Properties of species in the tail of rank-abundance curves: The potential for increase in abundance

Brad R. Murray*, Mark Westoby

*Corresponding author for this work

    Research output: Contribution to journalArticlepeer-review

    18 Citations (Scopus)


    It has recently been shown that most low-abundance species at a location are substantially more abundant somewhere else within their geographical range (somewhere-abundant). Fewer than 10% are everywhere-sparse. Here, two everywhere-sparse species from dry sclerophyll woodland were compared with phylogenetically contrasted somewhere-abundant species, at sites where both were at low abundance. In each pair, everywhere-sparse species produced approximately ten-fold fewer seeds per area of canopy cover than the somewhere-abundant species, consistently across replicate sites. Around individuals, a significantly larger proportion of the immediately colonizable neighbourhood was already occupied by the same species, for the everywhere-sparse compared to the somewhere-abundant species, in each pair and across replicate sites. Together, these differences amount to a much lower potential rate of increase in everywhere-sparse species compared with somewhere-abundant species, and are consistent with their having low capacity for opportunistic increase to high abundance. Our findings suggest novel differences between species that differ in local abundance patterns across geographical ranges, and provide a basis for further exploration of life-history and demographic differences between everywhere-sparse and somewhere-abundant species.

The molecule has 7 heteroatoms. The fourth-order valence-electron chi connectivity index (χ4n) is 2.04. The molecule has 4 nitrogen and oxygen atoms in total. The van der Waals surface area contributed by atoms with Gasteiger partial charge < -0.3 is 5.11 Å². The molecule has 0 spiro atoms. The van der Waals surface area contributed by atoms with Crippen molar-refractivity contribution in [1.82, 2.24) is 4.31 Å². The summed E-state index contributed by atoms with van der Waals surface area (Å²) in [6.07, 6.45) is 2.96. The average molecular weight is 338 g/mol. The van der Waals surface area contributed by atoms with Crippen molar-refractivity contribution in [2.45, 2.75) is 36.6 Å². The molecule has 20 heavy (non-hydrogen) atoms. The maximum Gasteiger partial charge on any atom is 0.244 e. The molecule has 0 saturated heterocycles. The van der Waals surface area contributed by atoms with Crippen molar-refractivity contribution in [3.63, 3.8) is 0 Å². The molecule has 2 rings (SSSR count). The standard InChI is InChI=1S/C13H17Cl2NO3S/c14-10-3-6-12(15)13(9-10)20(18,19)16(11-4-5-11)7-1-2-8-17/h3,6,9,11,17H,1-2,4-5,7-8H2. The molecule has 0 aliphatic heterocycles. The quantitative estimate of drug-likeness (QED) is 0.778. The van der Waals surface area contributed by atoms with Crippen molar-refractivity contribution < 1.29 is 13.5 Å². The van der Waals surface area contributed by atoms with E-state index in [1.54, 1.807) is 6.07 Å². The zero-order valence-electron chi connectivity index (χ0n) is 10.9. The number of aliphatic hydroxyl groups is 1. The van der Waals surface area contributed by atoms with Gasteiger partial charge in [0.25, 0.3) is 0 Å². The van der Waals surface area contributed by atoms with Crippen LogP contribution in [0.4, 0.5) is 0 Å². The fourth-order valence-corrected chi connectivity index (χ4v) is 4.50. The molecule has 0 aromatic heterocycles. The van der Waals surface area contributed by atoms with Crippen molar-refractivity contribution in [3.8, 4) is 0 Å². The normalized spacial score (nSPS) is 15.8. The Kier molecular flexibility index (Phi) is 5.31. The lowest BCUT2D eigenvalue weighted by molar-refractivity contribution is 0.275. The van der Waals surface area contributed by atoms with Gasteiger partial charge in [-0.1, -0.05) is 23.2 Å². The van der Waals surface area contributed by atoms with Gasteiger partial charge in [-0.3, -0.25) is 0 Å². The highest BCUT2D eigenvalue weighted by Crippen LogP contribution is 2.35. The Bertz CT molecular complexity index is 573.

Original languageEnglish
    Pages (from-to)583-592
    Number of pages10
    JournalEvolutionary Ecology Research
    Issue number5
    Publication statusPublished - Jul 2000


    Dive into the research topics of 'Properties of species in the tail of rank-abundance curves: The potential for increase in abundance'. Together they form a unique fingerprint.

    Cite this